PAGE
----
The way I remember the Overland Park Convention Center deal was that they rejected the consultants advice and built a smaller convention center. The Convention Center was alleged to do well in its first year but when I tried to look up the following years performance, It was hard slogging. I did not see a lot of bragging.

By: Dragon on 1/19/10 at 11:47

As Hazinski stated previously, they do not compare their estimates with actual results. Their credibility is therefore not based on past performance but only on how well they can sell their services. Have they ever been accurate in the past?

By: Kosh III on 1/20/10 at 8:00

Why does he care? He sold his services to a client by telling them what they wanted to hear. Now he can take his fat paycheck and go con someone else.

By: govskeptic on 1/20/10 at 8:12

How do you defend "Cut and paste" reports that people depend on for
information? Especially if you don't go back to previous made
studies to see how your "PROJECTIONS"/guesses worked out.

By: JeffF on 1/20/10 at 9:03

With last nights vote the CVB will now change its accounting and benchmarking to make any comparisons to prior performance and to predicted performance by HVS impossible. This is the modus operandi of the industry once they get a facility, make it impossible to be held accountable for political promises.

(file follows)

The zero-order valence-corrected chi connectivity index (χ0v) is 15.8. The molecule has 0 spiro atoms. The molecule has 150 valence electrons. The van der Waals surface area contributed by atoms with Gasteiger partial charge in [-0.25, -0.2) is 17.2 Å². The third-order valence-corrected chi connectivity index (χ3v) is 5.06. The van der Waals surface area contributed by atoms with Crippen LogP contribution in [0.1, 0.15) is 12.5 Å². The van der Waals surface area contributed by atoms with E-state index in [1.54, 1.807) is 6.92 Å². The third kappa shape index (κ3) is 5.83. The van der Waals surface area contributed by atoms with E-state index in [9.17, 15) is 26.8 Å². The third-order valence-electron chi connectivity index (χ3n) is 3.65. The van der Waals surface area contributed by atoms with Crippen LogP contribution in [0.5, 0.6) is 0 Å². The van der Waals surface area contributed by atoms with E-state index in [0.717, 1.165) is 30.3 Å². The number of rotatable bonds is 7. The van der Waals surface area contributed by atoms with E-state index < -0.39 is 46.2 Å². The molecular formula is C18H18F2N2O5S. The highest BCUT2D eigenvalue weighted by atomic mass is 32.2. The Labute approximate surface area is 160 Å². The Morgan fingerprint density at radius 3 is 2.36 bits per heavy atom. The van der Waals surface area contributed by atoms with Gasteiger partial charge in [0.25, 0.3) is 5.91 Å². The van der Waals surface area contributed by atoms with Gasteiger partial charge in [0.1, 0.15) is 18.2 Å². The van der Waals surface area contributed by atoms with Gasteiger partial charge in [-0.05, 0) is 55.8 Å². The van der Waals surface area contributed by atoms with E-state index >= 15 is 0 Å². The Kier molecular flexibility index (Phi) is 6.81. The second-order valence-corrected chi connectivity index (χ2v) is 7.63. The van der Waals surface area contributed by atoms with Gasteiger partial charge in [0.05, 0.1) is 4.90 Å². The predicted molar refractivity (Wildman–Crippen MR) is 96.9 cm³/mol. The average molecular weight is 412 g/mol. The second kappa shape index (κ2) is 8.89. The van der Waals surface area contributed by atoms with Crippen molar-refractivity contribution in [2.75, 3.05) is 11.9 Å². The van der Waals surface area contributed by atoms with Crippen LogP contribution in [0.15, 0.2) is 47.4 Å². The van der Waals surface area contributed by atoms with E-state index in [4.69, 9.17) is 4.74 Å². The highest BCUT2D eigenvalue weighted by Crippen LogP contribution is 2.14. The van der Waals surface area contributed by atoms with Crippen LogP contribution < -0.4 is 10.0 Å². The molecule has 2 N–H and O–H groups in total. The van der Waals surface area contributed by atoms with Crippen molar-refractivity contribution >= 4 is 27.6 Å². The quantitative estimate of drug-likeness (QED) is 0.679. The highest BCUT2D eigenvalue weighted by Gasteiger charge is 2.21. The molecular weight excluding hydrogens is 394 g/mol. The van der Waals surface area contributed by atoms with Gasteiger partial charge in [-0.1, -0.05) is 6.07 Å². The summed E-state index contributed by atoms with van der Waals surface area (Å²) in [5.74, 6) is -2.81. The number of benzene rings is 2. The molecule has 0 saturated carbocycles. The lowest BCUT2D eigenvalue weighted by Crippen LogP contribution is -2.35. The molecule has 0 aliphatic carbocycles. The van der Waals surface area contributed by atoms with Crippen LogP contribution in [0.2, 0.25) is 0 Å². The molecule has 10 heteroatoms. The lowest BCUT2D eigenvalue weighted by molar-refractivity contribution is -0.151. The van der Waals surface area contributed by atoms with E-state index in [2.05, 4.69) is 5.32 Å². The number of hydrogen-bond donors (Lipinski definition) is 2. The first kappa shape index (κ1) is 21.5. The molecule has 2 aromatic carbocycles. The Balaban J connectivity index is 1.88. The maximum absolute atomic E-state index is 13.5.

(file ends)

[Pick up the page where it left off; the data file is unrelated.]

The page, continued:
The cities that have had news breaks regarding their new center's failure to meet expectations or even achieve parity with their old facility have the benefit of news organizations willing to do the number crunching themselves. Seeing as how the Tennessean apparently has a vested interest in the convention center there is little hope that they will do the leg work.

So when attendance goes down or only rises a couple of percentage points, be prepared to hear "we do not count attendees like we did before". When the number of meetings does the same thing you will hear "we no longer count events like we did before". When hotel nights decline "we count rooms differently than the consultant did". This is all playing out in Raleigh and Overland Park and countless other cities being original and preserving their "brand" by doing the exact same thing as every other city.

By: producer2 on 1/20/10 at 11:14

So now it is the Tennesseans fault? You prove once again that you need only a sliver of light to concoct your twists on the truth. In fact many Council Members last night said over and over again that they went outside of the HVS study and consulted with a variety of independent industry analysts to gain the information they needed to make their decision on how to vote on this project. Just to recap 29 -9 - 1.

By: govskeptic on 1/20/10 at 4:05

Council members ask "independent industry analysts", what a crock!
95% would not even know the meaning and certainly couldn't
understand anything they were told. Of course, they want us to think
they are so well informed. That's where producer2's talent come
into play. He and the other supporters along with the Tennessean
explained to those members what they needed to say to the TV
cameras. 29 backslappers, 9 informed, 1 conflict, and 1 AWOL.